As you regularly review your campaign performance, it's a good idea to ask yourself the following questions to remain diligent regarding email deliverability issues:
- Do I have a high rate of spam complaints?
- Do I see a high rate of bounces, consistently?
- Are my open rates falling into single digits?
How to Evaluate Your Deliverability
There are a lot of numbers in your Klaviyo account, so you might be wondering what good deliverability looks like. When we are advising customers on deliverability we look at the following ranges for key email metrics.
|Unique Open Rates||Unique Clicks||Bounce Rate||Unsubscribe Rate||Spam Rate|
|Good||20% or more||4% or more||Less than 0.5%||Less than 0.3%||Less than 0.08%|
|Room for Improvement||10-20%||2-3%||0.6-1%||0.4-0.9%||0.08-0.15%|
|Critical||Less than 10%||Less than 1%||2% or more||1% or more||0.15% or more|
You should monitor these ranges based on the last 3 campaigns you have sent. If the averages fall in the yellow or red ranges, you should take action.
How to Monitor Key Metrics
Use the following key metrics to evaluate your deliverability performance.
- Campaign Trends: This is your main report where you can monitor opens, clicks, bounces, and spam.
- Unique Open Rates: the number of individuals opening your email divided by the number of recipients (as opposed to total opens, which measure the total number of times an email was opened)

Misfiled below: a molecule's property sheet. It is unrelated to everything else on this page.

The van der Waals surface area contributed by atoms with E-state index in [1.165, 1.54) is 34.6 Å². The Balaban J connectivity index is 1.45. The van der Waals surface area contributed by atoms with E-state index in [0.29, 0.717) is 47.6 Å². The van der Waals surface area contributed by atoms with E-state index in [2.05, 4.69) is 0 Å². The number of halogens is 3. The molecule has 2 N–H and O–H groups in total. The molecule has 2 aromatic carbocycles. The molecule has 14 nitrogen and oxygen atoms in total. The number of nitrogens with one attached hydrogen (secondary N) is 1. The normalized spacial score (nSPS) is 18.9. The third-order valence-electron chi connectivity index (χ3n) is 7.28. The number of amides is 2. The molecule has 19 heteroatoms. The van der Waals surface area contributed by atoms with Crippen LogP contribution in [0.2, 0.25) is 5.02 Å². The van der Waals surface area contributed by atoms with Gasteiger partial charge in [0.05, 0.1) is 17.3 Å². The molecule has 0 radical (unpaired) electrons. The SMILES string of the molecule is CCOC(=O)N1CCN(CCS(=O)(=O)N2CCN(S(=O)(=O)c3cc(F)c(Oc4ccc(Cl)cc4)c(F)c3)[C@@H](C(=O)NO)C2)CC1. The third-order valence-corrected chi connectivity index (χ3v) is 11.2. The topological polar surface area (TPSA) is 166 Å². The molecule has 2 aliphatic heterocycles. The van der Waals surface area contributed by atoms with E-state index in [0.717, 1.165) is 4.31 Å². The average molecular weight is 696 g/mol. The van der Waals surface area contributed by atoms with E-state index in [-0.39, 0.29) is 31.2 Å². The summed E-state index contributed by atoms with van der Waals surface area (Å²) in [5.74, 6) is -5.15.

- Bounce Rate: the number of bounced addresses divided by the total number of recipients
- Unsubscribe Rate: the number of recipients unsubscribe divided by the total number of recipients -- this is measured on a per campaign basis, or you can view the list growth report for a particular list
Spam complaint rates are calculated by dividing the number of spam complaints for a particular email by the total number of recipients.
If you have a high spam rate, there are two key steps you can take.
First, conduct spam tests. Services like Litmus will help you check whether or not an email is ending up in the spam folder by using a series of standard filters and testing with the average inbox for Gmail, Yahoo, AOL, etc.
Second, identify problematic lists and/or email addresses. If you think emails sent to certain lists are going to the spam folder, and these lists might be the source of your issue, you can test your theory. A "problem list" could originate from a competition you ran, an event you held where you collected emails, a list you haven't emailed recently. Perhaps you're thinking a specific domain is the culprit (Gmail can often be more restrictive). We recommend using our segment builder to explore and validate (or invalidate) your concerns.
Use the following process to identify problematic lists and email addresses:
- Create a list specifying that someone meets the core condition you'd like to test -- for example, they have a @gmail.com email address or are on the list that you created for a specific competition.
- Add a second condition to the segment that specifies "has opened an email at least once over all time".
- Repeat this process for people not in the first group (i.e. use these same parameters to exclude subscribers who are in the first segment).
- Compute open rates to see if the open rate for your test list is actually much lower than the open rate for your other lists.